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To Dr. Ingenhausz.
On the stone—Invitation to come to Passy, and accompany him to America—Idle stories respecting that country'— The Emperor of Germany.
Passy, April 29,1785. I thank you much for the postscript respecting my disorder, the stone. I have taken heretofore, and am How agaiu taking the remedy you mention, which is called Blackrie's Solvent. It is the soap lie, with lime water, and I believe it may have some effect in diminishing the symptoms, and preventing the growth of the stone, which is all 1 expect from it. It does not hurt my appetite: I sleep well, and enjoy my friends in cheerful conversation as usual. But as I cannot use much exercise, I eat more sparingly than formerly, and I drink no wine.
I admire that you should be so timid in asking leave of your good imperial master, to make a journey for visiting a friend. I am persuaded you would succeed, and I hope the proposition I have repeated to you in this letter will assist your courage, and enable you to ask and obtain. If you t ome hither soon, you may, when present, get your book finished, and be ready to proceed with me to America. While writing this, 1 have received from congress my leave to return; and 1 believe I shall be ready to embark by the middle of July at farthest. I shall now be free from politics - for the rest of my life. Welcome again, my dear philosophical amusements!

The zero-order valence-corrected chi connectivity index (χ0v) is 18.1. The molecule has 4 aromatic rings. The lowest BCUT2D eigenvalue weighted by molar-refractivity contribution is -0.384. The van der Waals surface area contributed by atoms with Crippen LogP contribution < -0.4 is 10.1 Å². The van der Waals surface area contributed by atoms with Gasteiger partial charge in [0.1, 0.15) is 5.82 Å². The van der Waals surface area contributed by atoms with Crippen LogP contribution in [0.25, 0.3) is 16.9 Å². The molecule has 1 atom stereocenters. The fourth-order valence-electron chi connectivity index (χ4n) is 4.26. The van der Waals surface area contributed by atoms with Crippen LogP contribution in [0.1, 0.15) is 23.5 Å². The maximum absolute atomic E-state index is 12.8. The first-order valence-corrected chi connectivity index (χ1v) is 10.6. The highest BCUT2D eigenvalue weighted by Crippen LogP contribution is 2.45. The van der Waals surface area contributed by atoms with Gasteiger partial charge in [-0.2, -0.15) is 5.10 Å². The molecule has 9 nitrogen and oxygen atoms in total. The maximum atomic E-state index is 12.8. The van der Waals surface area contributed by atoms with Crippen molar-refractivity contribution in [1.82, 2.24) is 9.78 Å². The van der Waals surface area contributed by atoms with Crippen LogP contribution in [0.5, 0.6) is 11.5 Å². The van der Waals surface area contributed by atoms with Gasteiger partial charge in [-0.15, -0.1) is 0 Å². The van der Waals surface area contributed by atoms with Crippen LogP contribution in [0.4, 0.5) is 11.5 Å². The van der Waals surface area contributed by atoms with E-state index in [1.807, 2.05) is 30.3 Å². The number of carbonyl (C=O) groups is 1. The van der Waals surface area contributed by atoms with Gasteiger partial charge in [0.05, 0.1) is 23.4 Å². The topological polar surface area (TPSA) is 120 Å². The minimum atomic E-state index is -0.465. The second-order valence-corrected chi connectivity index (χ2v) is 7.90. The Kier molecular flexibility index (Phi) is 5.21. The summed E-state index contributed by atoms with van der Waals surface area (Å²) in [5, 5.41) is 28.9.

I see by a full page of your letter, you have been possessed with strange ideas of America; that there is no justice to be obtained there, no recovery of debts, projects of insurrection to overturn the present government, &c. &c.; that a Virginia colonel, nephew of the governor, had cheated a stranger of 100,000 livres, and that somebody was imprisoned for only speaking of it, and the like very improbable stories; they are all fictions or misrepresentations. If they were truths, all strangers would avoid such a country, and foreign merchants would as soon carry their goods to sell in Newgate as America. Think a little on the sums England has spent to preserve a monopoly of the trade of that people, with whom they had long been acquainted, and of the desire all Europe is now manifesting to obtain a share of that trade. Our ports are full of their ships, their merchants buying and selling in our streets continually, and returning with our products. Would this happen? Could such commerce be continued with us, if we were such a collection of scoundrels and villains as we have been represented to you? And insurrections against our rulers are not only unlikely, as the rulers are the choice of the people, but unnecessary; as, if not liked, they may be changed annually by the new elections. I own you have cause, great cause, to complain of *****, but you are wrong to condemn a whole country by a single sample. I have seen many countries, and I do not know a country in the world in which justice is so well administered, where protection and favor have so little power to impede its operations, and where debts are recovered with so much facility. If I thought it such a country as it has been painted to you, I should certainly never return to it. The truth, I believe, is, that more goods have been carried thither from all parts of Europe, than the consumption of the country requires, and it is natural that some of the adventurers are willing to discourage others from following them, lest the prices should still be kept down by the arrival of fresh cargoes; and it is not unlikely that some negligent or unfaithful factors sent thither, may have given such accounts to excuse their not making remittances. And the Inglish magnify all this, and spread it abroad in their papers, to dissuade foreigners from attempting to interfere with them in their commerce with us.